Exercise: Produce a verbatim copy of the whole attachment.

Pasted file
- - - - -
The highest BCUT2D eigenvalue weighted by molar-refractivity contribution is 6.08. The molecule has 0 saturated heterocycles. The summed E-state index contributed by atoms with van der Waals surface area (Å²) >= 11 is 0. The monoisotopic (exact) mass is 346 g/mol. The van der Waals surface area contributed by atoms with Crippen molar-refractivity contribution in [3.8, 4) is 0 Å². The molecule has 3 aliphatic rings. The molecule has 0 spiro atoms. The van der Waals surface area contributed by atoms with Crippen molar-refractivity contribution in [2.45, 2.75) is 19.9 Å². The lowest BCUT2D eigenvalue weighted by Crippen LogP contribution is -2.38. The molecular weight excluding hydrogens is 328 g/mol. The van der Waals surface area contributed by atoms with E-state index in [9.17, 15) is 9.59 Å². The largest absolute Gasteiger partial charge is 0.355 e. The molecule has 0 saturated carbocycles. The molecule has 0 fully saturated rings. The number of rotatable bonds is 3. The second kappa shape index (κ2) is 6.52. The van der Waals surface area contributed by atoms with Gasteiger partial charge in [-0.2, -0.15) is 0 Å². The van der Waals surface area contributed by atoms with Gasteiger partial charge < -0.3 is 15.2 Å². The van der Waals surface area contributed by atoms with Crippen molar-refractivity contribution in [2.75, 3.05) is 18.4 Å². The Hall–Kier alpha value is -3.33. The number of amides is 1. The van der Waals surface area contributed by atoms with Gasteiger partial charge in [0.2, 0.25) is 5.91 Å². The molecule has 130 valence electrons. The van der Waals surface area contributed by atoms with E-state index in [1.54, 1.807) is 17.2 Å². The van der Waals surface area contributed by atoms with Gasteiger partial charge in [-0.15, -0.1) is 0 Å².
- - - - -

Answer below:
The highest BCUT2D eigenvalue weighted by molar-refractivity contribution is 6.08. The molecule has 0 saturated heterocycles. The summed E-state index contributed by atoms with van der Waals surface area (Å²) >= 11 is 0. The monoisotopic (exact) mass is 346 g/mol. The van der Waals surface area contributed by atoms with Crippen molar-refractivity contribution in [3.8, 4) is 0 Å². The molecule has 3 aliphatic rings. The molecule has 0 spiro atoms. The van der Waals surface area contributed by atoms with Crippen molar-refractivity contribution in [2.45, 2.75) is 19.9 Å². The lowest BCUT2D eigenvalue weighted by Crippen LogP contribution is -2.38. The molecular weight excluding hydrogens is 328 g/mol. The van der Waals surface area contributed by atoms with E-state index in [9.17, 15) is 9.59 Å². The largest absolute Gasteiger partial charge is 0.355 e. The molecule has 0 saturated carbocycles. The molecule has 0 fully saturated rings. The number of rotatable bonds is 3. The second kappa shape index (κ2) is 6.52. The van der Waals surface area contributed by atoms with Gasteiger partial charge in [-0.2, -0.15) is 0 Å². The van der Waals surface area contributed by atoms with Gasteiger partial charge < -0.3 is 15.2 Å². The van der Waals surface area contributed by atoms with Crippen molar-refractivity contribution in [2.75, 3.05) is 18.4 Å². The Hall–Kier alpha value is -3.33. The number of amides is 1. The van der Waals surface area contributed by atoms with Gasteiger partial charge in [0.2, 0.25) is 5.91 Å². The molecule has 130 valence electrons. The van der Waals surface area contributed by atoms with E-state index in [1.54, 1.807) is 17.2 Å². The van der Waals surface area contributed by atoms with Gasteiger partial charge in [-0.15, -0.1) is 0 Å².